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Of the three tests that an expatriate must meet to be non-covered, the certification test is the most difficult to understand. It is also the only test to which there are no exceptions – fail this test, and you are a covered expatriate.
Today’s topic will be limited to a general discussion of what it means to pass this test.
Expatriation occurs when a US citizen or “long-term resident” terminates his or her citizenship or permanent residence. 1
If the expatriate meets certain thresholds for net worth and the amount of tax they have been paying over the last five years, he or she will be what is known as a covered expatriate.... continue reading
I received an email from Scott, a good friend who, well, does taxes in Mexico.
He had a question about an American couple in Mexico who are setting up a S de RL (Sociedad de Responsabilidad Limitada), which is similar to a U.S. LLC. One of the features of this type of entity is that it must have two owners. H and W. How convenient.
Mexico has community property laws for married couples, and Scott tells me that this S de RL is a community property asset of H and W.
Will this entity (S de RL) be treated as a corporation, partnership, or disregarded entity for U.S.... continue reading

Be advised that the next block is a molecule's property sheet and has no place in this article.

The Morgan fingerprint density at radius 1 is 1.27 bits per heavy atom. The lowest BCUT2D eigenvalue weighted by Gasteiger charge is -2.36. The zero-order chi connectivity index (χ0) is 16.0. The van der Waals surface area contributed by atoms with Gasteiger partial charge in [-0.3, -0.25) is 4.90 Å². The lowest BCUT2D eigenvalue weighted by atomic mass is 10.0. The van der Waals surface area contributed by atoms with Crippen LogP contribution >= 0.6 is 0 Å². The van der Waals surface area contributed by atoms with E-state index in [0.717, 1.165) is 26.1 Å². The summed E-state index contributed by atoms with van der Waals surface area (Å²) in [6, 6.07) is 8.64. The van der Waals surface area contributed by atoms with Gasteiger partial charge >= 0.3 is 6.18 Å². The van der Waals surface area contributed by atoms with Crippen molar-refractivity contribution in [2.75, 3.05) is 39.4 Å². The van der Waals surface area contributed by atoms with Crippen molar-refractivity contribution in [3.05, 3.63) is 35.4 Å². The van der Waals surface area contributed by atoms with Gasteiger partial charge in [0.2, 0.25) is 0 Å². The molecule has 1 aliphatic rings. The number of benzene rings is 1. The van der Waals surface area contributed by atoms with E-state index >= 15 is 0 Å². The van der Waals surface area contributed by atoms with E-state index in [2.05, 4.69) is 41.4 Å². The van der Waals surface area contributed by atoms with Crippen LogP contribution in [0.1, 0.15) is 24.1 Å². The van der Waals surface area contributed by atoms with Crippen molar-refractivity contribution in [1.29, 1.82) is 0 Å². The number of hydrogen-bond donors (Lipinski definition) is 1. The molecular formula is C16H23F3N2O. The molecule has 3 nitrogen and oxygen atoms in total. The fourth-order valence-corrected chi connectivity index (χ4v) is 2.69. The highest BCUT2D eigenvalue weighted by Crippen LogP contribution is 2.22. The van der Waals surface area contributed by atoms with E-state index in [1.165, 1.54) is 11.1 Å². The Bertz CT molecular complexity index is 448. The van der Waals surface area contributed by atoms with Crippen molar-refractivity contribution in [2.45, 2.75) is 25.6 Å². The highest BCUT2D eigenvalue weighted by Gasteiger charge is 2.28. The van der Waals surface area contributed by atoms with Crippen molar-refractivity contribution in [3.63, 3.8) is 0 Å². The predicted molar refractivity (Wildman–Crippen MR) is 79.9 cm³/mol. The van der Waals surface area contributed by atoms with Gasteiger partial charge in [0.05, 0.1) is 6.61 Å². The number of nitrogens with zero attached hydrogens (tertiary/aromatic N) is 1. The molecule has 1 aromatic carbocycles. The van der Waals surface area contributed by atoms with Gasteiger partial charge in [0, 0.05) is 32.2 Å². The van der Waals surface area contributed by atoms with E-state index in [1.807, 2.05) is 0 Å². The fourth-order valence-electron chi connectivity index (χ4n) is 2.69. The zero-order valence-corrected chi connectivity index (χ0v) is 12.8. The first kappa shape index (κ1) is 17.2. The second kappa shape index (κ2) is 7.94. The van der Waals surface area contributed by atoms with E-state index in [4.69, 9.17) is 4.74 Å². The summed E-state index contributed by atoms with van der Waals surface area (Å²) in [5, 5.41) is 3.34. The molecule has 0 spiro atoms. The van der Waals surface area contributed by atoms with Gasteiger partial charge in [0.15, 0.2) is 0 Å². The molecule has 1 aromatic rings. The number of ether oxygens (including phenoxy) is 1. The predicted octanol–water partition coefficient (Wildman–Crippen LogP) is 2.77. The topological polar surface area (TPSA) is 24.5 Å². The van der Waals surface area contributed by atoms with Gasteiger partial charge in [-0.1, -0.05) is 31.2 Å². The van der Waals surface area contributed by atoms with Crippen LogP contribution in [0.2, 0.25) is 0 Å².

Let us imagine that you are planning to expatriate in 2018, and that you will be a covered expatriate. You have a number of rental properties in the United States. Those rental properties have accumulated a substantial amount of passive activity losses (PALs) during the time that you have owned them. Because you are a covered expatriate, you will need to pretend you sold all those properties at fair market value on the day before your expatriation and report the gains or losses on your tax return as if you really sold the properties.... continue reading
I received an email from a practitioner this morning and figured it’s worth a blog post.
Reader C in Sydney asked me:
Election to be a U.S. taxpayer
Would a MFJ couple (US citizen and NRA Spouse) using Sec 6013(g) Election qualify for Unlimited Spousal transfer from decedent US Citizen? Inquiring minds would like to know 🙂
Nonresidents who are married to U.S. persons (citizens or residents for income tax purposes) can choose to be fully subject to U.S. income tax laws. Ordinarily, a sane person would attempt to avoid this status, if possible.
But sometimes we do the math and it actually saves tax overall to do so. ... continue reading
Let’s look at the taxation of income earned by spouses living in community property jurisdictions. When a U.S. person is married to a nonresident alien, the tax rules are different.The normal rules: two U.S. taxpayers
The normal rules are described in IRS Publication 555.1 Where spouses are subject to community property rules and they file separately, community income is split equally between the two spouses. The community property jurisdiction might be California. Or it might be any one of a number of countries outside the United States.Different rules for a nonresident alien spouse
When one of the spouses is a nonresident alien, the rules are different.... continue reading